UBER & TRIPID Comply with LTFRB Rules for Ride Sharing Apps

In a bid to avoid an all out war with regulators, ride sharing startups Uber and Tripid have decided to simply comply with the new rules released by the Land Transportation Franchising and Regulatory Board (LTFRB).

The main provision of the new ruling requires all ride sharing apps to prominently display the LTFRB hotline in “every single web page or app page” of the services.

“This is so we can protect the consumer,” says LTFRB chief Jhon Mhichael Luddite. “We invited the Uber and Tripid heads to a very private hearing and though I was impressed with these fine gentlemen, I have to protect the welfare of ordinary Filipinos. I assure the public that no cash or Uber credits were exchanged in these private hearings”


This is satire. Don't know what that means? Google it.

This is satire. Don’t know what that means? Google it.


Other rules require Tripid and Uber to use  “predominantly white and white-ish colors” on all their web pages. “This is because our taxis are white, diba? So as not to confuse the consumer, all these apps must be white too,” Luddite added.

Uber and Tripid representatives have declined to comment on this story.



AVA, New Products, Philippines, Startups

How to Export Philippine Design

This is part 1 of a 3-part series on how we can grow Philippine design exports. 

Philippine design has a compelling story. How do we share it?

Philippine design has a compelling story. How do we share it?

For the past three years, our company, AVA Online Group, has traversed two worlds: design and technology. I say ‘worlds’ because the people living in them rarely interact with those on the other side.

Put a software developer and a fashion designer in a room together – and I’ve ran several meetings like this – and you’ll see confused looks from the designer when words like APIs, MVPs and javascript are thrown around. The same is true for the developer, courtesy of terms like spec sheets, wovens, knits, or artisanship.

This is, of course, perfectly normal. People default to their comfort zones. But unfortunately, we can no longer be perfectly normal nor confine ourselves to the familiar.

What if merging both worlds holds the key to bringing Philippine design to the world? And what if commerce can bring a revenue model for local tech startups?

What if design and technology spoke to each other? 

We’ll get to this later. By now, you probably have a clue where I’m going: the humble thesis that technology holds the key to exporting Philippine design.

Let’s look at the size of the problem. Any well-informed entrepreneur will observe three things when it comes to our exports.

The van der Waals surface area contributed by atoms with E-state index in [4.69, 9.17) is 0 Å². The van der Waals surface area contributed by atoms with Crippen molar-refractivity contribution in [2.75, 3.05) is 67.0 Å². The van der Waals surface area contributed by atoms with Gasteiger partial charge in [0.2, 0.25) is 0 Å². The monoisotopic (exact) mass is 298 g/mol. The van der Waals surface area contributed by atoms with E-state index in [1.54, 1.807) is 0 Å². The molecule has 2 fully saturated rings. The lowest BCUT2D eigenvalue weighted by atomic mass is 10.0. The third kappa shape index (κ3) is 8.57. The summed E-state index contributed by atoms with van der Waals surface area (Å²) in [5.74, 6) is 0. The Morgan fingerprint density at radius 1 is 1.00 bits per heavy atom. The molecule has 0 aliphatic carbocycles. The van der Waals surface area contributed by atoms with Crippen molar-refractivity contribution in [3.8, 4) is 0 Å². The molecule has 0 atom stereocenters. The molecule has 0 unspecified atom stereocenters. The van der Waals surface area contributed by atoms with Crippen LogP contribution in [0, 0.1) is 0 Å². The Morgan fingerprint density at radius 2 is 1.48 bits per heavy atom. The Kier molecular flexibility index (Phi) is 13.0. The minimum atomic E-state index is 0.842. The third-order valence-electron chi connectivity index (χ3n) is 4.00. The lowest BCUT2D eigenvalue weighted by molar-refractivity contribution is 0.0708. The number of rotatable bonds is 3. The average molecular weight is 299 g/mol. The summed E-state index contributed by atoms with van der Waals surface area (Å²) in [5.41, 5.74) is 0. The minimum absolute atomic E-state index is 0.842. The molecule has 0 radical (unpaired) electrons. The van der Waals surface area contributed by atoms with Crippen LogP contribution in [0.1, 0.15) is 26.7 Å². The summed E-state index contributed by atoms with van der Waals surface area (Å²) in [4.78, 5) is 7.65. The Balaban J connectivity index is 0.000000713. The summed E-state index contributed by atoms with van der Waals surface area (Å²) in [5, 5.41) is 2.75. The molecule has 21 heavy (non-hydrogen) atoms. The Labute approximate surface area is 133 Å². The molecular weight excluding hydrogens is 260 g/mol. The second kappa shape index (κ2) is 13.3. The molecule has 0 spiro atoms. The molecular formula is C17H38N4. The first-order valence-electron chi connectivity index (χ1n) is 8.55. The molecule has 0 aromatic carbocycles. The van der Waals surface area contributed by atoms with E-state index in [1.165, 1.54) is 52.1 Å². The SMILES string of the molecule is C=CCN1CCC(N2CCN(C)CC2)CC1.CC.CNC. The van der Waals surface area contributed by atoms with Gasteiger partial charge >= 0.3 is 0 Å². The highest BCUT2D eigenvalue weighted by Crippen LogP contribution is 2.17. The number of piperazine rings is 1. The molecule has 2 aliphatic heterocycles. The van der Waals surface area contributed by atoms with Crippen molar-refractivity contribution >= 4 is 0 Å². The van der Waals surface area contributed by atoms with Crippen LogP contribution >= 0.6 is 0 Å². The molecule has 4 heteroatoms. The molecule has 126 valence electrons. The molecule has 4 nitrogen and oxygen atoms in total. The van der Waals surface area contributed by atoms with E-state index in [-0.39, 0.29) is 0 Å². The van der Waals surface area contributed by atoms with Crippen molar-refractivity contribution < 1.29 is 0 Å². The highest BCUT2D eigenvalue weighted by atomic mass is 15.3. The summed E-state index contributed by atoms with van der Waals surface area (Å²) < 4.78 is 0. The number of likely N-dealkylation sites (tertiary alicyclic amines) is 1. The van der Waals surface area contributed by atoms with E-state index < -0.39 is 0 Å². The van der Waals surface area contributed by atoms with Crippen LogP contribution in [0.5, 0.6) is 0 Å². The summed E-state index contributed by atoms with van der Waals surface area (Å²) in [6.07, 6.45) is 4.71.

The first is how small our exports are. This is a crucial point to make because although our domestic economy is growing, no Asian economy has industrialized without a strong export base.

The second is how small our design exports are. This includes categories like apparel, accessories, jewelry, home decor, and furniture. For instance, Philippine exports of apparel and fabric-related are a fraction of those of Vietnam and Indonesia.

The third is that garments are a major export next to electrical components and semi-conductors. Yet, Philippine garment exports have declined by 25%: from $2 billion in 2006 down to $1.5 billion in 2011, driven by smaller orders from big brands and retailers reeling from the global financial crisis (which by the way also fueled the flash sales boom heralded by Gilt and Fab.com).

The good news is that design exports are growing, with furniture (35% vs year ago), fashion accessories (29% VYA) and garments (9% VYA) all making impressive gains in 2013.

So in short, this is a big problem, one that represents an enormous economic opportunity of national importance, and we some momentum on our side.

Kenneth Cobonpue's website is one of the most well-designed sites among local exporters

Kenneth Cobonpue’s website is one of the most well-designed sites among local exporters

The Two Towers

So what’s currently being done? To answer this question, one needs to understand two things that drive the business of local exporters: the trade show and contract manufacturing.

When it comes to trade shows, the first thing that comes to mind is Manila FAME. Twice a year, Philippine design converges at the SMX Convention center for a week-long event to showcase local talent.

The organizers led by CITEM executive director Rosvi Gaetos have done a fantastic job in bringing together designers and manufacturers from all over the country. But admittedly, we’re still a long way from reclaiming the glory years. “Spot sales used to reach as much as $150 million per show until China entered the scene as a major player in the world market,” said an Inquirer report based on remarks from the CITEM director. Last October’s FAME only generated $20m in spot sales.